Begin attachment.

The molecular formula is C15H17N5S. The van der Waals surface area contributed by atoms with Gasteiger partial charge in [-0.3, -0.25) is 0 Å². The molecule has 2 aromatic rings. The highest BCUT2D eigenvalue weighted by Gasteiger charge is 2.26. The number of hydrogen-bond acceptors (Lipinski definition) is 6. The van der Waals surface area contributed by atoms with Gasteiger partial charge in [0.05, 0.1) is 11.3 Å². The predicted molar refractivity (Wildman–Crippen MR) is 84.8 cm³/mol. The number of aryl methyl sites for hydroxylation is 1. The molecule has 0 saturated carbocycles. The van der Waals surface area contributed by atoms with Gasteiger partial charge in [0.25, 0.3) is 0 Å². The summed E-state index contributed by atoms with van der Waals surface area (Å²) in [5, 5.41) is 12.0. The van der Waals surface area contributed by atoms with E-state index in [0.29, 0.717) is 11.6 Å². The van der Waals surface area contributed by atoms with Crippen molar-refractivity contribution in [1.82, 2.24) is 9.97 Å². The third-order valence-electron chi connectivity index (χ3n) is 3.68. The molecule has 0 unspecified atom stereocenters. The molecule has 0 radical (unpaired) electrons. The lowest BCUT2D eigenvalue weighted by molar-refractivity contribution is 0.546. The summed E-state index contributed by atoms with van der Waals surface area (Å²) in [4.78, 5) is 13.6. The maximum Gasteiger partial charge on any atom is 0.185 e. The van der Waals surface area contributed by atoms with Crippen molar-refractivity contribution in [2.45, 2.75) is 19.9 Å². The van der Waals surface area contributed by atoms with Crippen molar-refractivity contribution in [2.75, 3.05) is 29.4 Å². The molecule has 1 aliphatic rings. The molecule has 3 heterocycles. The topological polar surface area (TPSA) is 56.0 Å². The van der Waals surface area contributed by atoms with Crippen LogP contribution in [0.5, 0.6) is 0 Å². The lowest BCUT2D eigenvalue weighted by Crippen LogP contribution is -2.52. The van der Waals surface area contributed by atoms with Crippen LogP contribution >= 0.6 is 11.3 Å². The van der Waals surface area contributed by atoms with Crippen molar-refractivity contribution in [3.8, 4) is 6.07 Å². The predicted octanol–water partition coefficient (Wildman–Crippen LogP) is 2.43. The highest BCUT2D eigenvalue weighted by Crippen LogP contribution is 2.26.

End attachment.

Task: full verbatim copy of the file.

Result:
The molecular formula is C15H17N5S. The van der Waals surface area contributed by atoms with Gasteiger partial charge in [-0.3, -0.25) is 0 Å². The molecule has 2 aromatic rings. The highest BCUT2D eigenvalue weighted by Gasteiger charge is 2.26. The number of hydrogen-bond acceptors (Lipinski definition) is 6. The van der Waals surface area contributed by atoms with Gasteiger partial charge in [0.05, 0.1) is 11.3 Å². The predicted molar refractivity (Wildman–Crippen MR) is 84.8 cm³/mol. The number of aryl methyl sites for hydroxylation is 1. The molecule has 0 saturated carbocycles. The van der Waals surface area contributed by atoms with Gasteiger partial charge in [0.25, 0.3) is 0 Å². The summed E-state index contributed by atoms with van der Waals surface area (Å²) in [5, 5.41) is 12.0. The van der Waals surface area contributed by atoms with E-state index in [0.29, 0.717) is 11.6 Å². The van der Waals surface area contributed by atoms with Crippen molar-refractivity contribution in [1.82, 2.24) is 9.97 Å². The third-order valence-electron chi connectivity index (χ3n) is 3.68. The molecule has 0 unspecified atom stereocenters. The molecule has 0 radical (unpaired) electrons. The lowest BCUT2D eigenvalue weighted by molar-refractivity contribution is 0.546. The summed E-state index contributed by atoms with van der Waals surface area (Å²) in [4.78, 5) is 13.6. The maximum Gasteiger partial charge on any atom is 0.185 e. The van der Waals surface area contributed by atoms with Crippen molar-refractivity contribution in [2.45, 2.75) is 19.9 Å². The van der Waals surface area contributed by atoms with Crippen molar-refractivity contribution in [2.75, 3.05) is 29.4 Å². The molecule has 1 aliphatic rings. The molecule has 3 heterocycles. The topological polar surface area (TPSA) is 56.0 Å². The van der Waals surface area contributed by atoms with Crippen LogP contribution in [0.5, 0.6) is 0 Å². The lowest BCUT2D eigenvalue weighted by Crippen LogP contribution is -2.52. The van der Waals surface area contributed by atoms with Crippen LogP contribution >= 0.6 is 11.3 Å². The van der Waals surface area contributed by atoms with Crippen molar-refractivity contribution in [3.8, 4) is 6.07 Å². The predicted octanol–water partition coefficient (Wildman–Crippen LogP) is 2.43. The highest BCUT2D eigenvalue weighted by Crippen LogP contribution is 2.26.